• The Devil would still be after them. The burning of the contracts could only stick if The Devil is also put in his place.
  • Is there some deeper pun/reference to Rumor Honeybottoms' name, besides the obvious? What do rumors have to do with bees, anyhow?
    • It's based off the slang term for rumors and/or gossip: "buzz". As in "have you heard the latest buzz around town?" There's your bee pun.
  • How did all the debtors steal their soul contracts from the Devil? It's happened enough times that he as a list of all those who succeeded, so either they're just left out in the open, or security is Hell is pretty lax.
    • Their contracts probably represented that they had to give their sould to the Devil at a certain date, and didn't show up when that date came.
  • The pink die in King Dice's battle is clearly cube-shaped, yet somehow has only three sides that you can land on. How?
    • He made the die for the game that he puts the brothers through.
    • It's the devil's die. There's no particular reason it has to confirm to our mortal concepts of shape.
    • For tabletop games, it's called a d3. It has 1-2-3-1-2-3 on the six sides. So there are only three numbers, but it's still got six sides.
  • So for the Phantom Express boss, was it the train itself that made the deal with the Devil? How exactly does that work?
    • It might have been a collective deal, like with Ribby and Croaks
  • If Cuphead/Mugman's shots can't affect ghosts, how can they affect the blue, slim ghost on the Phantom Express?
    • They affect ghosts if they pacted with the Devil.
    • Maybe there are different types of ghosts, and the one on the Phantom Express is a different "species" than the Mausoleum ghosts.
  • So, King Dice's only job was to make sure Cuphead and Mugman had all the soul contracts and then let them through? Why didn't he collect the contracts himself whenever the Cups visited a Die House, and then deliver them to the Devil himself? Then King Dice and the Devil could have avoided being cheated out of the contracts...
    • King Dice bet on the boy’s abilities to do so with the Devil, presumably against them, since he’s so pissed when you’ve gotten them all. He was most likely trying to hinder your progress as much as possible (his own Villain Song mentions he doesn’t play fair; ‘I never play nice’). Besides, he was there under the guise of making sure the Cups are fulfilling their deal, since the Devil said he ’’may’’ spare their souls, if they go get the debtor’s soul contracts, and if they try to get to the Devil without them all, then presumably Old Scratch ain’t gonna be pleased.
  • Why have Ribby and Croaks turn into a slot machine? Why not save a slot machine boss for King Dice's level? What do slot machines have to do with frogs, anyway?
    • They're boxers in a floor show at a clip joint, which is a term applied to both nightclubs and casinos that overcharge or cheat their customers out of money. Both boxing matches and gambling were often fixed by organized crime, so the connection is more between those two than frogs necessarily.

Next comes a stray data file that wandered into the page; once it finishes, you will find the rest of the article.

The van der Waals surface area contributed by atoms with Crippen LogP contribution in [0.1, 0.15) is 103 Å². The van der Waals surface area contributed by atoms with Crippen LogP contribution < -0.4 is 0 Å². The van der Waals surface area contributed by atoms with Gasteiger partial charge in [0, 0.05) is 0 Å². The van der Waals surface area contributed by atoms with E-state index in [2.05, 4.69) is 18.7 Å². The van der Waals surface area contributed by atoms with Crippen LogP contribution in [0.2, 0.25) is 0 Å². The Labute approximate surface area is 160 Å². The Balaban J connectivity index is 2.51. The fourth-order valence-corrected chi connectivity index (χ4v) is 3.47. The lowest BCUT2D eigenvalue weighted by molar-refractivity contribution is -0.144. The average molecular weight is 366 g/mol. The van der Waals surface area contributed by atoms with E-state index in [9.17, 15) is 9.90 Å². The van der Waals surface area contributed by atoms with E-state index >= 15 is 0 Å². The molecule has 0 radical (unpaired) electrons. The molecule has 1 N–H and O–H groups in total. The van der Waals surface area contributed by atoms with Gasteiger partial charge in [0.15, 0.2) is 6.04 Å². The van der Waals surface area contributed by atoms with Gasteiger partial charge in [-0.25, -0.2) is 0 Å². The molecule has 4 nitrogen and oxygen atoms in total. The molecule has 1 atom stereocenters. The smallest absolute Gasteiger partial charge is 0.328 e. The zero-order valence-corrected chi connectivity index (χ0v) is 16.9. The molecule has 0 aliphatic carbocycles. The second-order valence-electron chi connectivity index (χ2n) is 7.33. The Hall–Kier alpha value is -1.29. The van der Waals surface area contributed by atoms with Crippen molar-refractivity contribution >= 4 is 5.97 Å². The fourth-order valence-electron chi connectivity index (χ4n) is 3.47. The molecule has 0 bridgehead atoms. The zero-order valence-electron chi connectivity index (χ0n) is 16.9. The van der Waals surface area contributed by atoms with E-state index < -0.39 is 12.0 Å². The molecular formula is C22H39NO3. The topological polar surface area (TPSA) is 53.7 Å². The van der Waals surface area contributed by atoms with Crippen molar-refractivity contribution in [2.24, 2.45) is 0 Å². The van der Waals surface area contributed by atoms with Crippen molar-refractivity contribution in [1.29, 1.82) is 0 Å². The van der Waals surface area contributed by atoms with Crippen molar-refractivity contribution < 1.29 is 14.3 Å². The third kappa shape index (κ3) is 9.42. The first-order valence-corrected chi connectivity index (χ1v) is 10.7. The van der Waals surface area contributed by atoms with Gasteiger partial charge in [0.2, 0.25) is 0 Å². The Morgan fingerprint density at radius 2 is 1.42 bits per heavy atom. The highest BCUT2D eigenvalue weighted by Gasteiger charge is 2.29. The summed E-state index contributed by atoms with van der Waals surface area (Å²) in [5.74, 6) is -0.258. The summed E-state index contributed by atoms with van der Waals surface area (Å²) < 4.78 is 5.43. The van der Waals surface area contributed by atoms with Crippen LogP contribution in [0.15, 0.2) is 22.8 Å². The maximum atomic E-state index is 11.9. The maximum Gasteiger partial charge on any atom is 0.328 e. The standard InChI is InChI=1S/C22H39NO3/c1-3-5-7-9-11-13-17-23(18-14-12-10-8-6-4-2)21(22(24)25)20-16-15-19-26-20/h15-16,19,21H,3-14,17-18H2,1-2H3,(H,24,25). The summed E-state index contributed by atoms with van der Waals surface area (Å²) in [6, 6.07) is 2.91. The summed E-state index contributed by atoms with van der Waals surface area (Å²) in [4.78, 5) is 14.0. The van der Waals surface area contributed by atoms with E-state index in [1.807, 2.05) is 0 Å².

• Grim Matchstick question: Do his other two heads have personalities, or are they all him? If they're all different, why doesn't he have them out all the time, even at the end when he's standing with a look of approval at our heroes on the stage?
    • This definitely falls under WMG, but it's very likely the extra heads are what Grim sold his soul for. If that's the case, then he wouldn't have them at the end because after losing his contract he lost them too. The reason he doesn't have them out during his other stages probably falls under Rule of Drama: he goes from seemingly dazed and injured to leering at the camera instantly, meaning he was saving the heads for when it was "coolest".
  • How the heck does the crane in Mr. Chimes' battle have such a good grip on him? Just think, the one time a crane game doesn't let the prize fall, and the prize is trying to kill you. What a ripoff.
    • It's the Devil's crane game, so it's designed to work against you in every way whether it makes sense or not. (So, a normal crane game).
  • Since the fluid in the brothers heads is their souls how come it can leak and spill with no repercussions?
    • Presumably, the fluid just goes right back into their heads using Toon Physics.
    • They could also be using a minor case of Negative Continuity, or their souls simply regenerate.
  • Just before fighting The Devil, there's a cutscene where he tells you to hand over the soul contracts... and join his team. Wait, what? Since when was that second thing part of the deal? The whole point of the journey was that Cuphead and Mugman would be off the hook if they did what the Devil said. Granted, it's in the Devil's nature to cheat, but if you die during the first phase he scolds you for breaking your promise. It's also a bit mind-boggling that saying "Yes" is even an option, as if anyone would agree to hand over their souls after working so hard to keep them.